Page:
Study under review: Role of whole grains versus fruits and vegetables in reducing subclinical inflammation and promoting gastrointestinal health in individuals affected by overweight and obesity: a randomized controlled trial
Various governments provide recommendations for healthier eating for good reason—a suboptimal diet is one of the leading preventable risk factors for non-communicable diseases, such as heart disease and diabetes, which are are the first and seventh most common causes of death in the U.S., respectively.
Recently, several studies have demonstrated the beneficial potential of fruit and vegetables (FV) and whole grains (WG) for diet-induced diseases and associated inflammation. Unfortunately, almost 80% of the global population consumes less than the World Health Organization’s intake recommendation of five FV servings per day and more than 90% consumes less than the WG recommendation of 2.5 servings per day. You can see how some parts of the world fare in Figure 1.
One of the mechanisms through which these anti-inflammatory benefits of FVs and WGs are thought to be mediated, besides their high vitamin, mineral, and phytochemical content, is the metabolism of the various fibers they provide and their interaction with the gut microbiome. When consumed, dietary fibers that cannot be decomposed by digestive enzymes end up being fermented by microbiota in the gut to form short chain fatty acids (SCFAs). These SCFAs have demonstrated various benefits for gut barrier function, carbohydrate and lipid metabolism, and inflammation.
While several studies have been conducted regarding FV or WG intake and inflammation or gut microbiota changes, this is the first experimental study to examine outcomes from both food groups in the same study. The purpose of the study under review was to determine the impact of increasing WG and FV intake against the background of a typical Western diet (high in processed food) on markers of inflammation and gut microbiota composition in overweight or obese individuals.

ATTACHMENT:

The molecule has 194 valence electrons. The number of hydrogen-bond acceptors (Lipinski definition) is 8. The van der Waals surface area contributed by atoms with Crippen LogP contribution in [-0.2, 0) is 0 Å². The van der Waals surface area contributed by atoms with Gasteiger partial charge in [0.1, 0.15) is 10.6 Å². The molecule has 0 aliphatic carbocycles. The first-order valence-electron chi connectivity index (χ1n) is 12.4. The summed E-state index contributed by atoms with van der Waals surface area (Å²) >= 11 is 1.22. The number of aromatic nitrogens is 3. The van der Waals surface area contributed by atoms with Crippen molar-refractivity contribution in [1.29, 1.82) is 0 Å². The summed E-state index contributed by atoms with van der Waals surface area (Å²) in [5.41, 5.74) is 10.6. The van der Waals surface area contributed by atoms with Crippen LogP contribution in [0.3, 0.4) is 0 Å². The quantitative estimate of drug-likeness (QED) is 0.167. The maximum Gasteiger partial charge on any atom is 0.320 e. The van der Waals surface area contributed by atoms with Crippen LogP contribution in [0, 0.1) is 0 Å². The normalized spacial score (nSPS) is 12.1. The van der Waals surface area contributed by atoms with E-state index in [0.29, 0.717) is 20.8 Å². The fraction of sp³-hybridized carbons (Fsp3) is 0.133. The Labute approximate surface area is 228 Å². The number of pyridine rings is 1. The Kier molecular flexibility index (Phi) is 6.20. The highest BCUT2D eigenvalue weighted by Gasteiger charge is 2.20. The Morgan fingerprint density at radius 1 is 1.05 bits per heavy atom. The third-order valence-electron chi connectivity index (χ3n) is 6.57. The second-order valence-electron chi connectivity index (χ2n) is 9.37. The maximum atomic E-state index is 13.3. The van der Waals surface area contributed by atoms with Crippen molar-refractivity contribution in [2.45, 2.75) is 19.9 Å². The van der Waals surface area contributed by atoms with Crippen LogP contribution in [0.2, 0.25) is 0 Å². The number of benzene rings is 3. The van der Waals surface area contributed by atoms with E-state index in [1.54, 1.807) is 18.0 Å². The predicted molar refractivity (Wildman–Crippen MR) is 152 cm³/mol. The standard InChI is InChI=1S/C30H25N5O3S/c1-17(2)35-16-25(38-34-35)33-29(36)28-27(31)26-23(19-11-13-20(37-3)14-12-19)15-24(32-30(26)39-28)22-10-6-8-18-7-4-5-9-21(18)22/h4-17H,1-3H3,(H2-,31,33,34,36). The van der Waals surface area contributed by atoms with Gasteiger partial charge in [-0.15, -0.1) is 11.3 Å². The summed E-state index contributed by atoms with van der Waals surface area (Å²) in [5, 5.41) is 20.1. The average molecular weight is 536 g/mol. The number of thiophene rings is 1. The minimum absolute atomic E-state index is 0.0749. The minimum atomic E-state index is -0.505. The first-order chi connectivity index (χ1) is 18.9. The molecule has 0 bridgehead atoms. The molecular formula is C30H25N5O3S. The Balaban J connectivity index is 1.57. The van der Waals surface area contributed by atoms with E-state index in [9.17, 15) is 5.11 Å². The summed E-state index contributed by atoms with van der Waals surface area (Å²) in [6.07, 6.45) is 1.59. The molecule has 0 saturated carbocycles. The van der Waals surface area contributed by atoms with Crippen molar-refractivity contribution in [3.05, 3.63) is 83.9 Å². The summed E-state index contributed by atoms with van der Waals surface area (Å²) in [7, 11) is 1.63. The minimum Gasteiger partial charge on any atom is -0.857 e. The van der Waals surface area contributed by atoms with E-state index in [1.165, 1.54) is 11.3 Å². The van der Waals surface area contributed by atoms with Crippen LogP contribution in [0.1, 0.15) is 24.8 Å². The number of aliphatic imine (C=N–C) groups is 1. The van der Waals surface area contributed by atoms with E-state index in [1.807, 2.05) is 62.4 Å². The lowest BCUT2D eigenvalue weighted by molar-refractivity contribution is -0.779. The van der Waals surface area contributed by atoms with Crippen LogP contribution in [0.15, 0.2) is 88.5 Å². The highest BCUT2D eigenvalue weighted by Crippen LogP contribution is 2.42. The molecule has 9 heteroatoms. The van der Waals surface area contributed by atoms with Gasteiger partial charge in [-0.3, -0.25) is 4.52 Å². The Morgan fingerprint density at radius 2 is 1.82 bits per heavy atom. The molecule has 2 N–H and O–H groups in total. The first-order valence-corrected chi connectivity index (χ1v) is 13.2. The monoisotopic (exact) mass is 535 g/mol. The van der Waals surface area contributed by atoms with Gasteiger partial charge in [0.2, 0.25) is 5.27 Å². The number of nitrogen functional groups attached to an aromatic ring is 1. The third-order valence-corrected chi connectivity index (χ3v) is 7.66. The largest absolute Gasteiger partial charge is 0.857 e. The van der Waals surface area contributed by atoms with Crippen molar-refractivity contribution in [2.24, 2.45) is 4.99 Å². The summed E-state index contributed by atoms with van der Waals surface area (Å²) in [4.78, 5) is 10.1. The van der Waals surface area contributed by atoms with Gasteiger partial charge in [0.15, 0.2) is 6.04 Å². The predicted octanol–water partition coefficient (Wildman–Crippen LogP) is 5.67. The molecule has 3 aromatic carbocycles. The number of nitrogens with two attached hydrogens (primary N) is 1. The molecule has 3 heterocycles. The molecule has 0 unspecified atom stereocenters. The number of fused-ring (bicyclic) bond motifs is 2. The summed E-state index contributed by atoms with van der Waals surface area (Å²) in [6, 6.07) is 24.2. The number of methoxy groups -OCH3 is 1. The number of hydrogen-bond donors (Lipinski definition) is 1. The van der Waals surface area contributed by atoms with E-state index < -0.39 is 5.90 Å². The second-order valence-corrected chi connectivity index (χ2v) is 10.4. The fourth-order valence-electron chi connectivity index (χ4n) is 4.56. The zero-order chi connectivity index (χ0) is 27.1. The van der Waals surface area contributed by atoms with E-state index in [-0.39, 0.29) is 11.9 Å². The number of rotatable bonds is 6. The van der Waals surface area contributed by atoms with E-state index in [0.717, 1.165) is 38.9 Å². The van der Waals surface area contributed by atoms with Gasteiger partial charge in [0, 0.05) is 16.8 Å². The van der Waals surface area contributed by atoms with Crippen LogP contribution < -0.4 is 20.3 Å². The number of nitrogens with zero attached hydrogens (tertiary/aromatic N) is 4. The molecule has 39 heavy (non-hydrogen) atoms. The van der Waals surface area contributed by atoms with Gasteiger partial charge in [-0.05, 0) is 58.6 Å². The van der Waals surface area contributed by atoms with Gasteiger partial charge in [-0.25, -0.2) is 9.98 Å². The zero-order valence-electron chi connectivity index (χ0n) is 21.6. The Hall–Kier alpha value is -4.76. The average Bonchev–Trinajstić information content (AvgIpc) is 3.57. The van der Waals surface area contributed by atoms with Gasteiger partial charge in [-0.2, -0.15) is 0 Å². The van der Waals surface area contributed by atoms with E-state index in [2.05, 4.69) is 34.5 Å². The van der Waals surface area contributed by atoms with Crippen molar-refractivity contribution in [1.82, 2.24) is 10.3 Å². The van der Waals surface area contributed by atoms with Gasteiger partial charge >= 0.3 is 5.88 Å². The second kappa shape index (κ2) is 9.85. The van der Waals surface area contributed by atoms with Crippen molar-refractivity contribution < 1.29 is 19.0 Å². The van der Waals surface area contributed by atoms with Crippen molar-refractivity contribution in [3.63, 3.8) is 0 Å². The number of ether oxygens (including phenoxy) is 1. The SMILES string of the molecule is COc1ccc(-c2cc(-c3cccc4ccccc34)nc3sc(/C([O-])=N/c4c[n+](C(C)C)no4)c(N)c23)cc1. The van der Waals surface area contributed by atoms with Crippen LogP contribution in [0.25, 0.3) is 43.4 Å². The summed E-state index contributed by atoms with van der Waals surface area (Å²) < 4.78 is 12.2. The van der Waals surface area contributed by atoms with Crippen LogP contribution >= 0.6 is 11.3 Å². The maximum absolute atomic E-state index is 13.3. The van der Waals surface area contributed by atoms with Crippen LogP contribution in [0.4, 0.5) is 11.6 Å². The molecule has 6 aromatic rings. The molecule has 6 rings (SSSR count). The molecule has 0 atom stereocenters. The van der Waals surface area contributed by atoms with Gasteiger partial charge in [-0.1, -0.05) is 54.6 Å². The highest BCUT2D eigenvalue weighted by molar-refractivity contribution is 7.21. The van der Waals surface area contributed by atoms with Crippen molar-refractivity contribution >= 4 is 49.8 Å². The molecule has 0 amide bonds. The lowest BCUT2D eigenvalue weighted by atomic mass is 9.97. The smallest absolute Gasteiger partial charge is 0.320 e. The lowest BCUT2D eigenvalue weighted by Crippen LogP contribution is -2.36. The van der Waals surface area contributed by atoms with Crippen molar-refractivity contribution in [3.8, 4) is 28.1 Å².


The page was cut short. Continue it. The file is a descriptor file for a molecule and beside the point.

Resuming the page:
A suboptimal diet is the leading preventable risk factor for some of the most common causes of mortality. Recently, several studies have demonstrated a positive influence of FV and WG intake on inflammation and gut microbial composition. This is the first study to examine the influence of both FV and WG intake on markers of inflammation and gut microbiota.
Other Articles in Issue #47 (September 2018)
Betaine: Can it improve body composition and performance in women?
This is the first study to look at betaine's effects on body composition and performance in women who have just started lifting.
Which oils or fats have the best effect on cholesterol?
Different oils and fats can have very different effects on blood lipids. This network meta-analysis explored exactly how different the effects are.
Mini: What’s healthy about chocolate?
We summarize which health claims about chocolate have some evidence to back them up according to a recent umbrella review on the matter.
Cheese reloaded: enter the matrix
Context matters when it comes to macronutrients’ impact on lipid levels.
Gut bugs as bone drugs
What effect can probiotic supplementation have on bone density? This study aimed to find out
Fighting fat with fat: omega-3s vs. NAFLD
Diet and exercise are some of the main ways to fight non-alcoholic fatty liver disease. This meta-analysis examined whether n-3 supplementation could be added to the list.
Mini: The sports supplements with the highest amount of evidence according to the ISSN
We summarize which supplements have the best evidence base for muscle building and performance enhancement according to the ISSN’s recently updated sports nutrition review.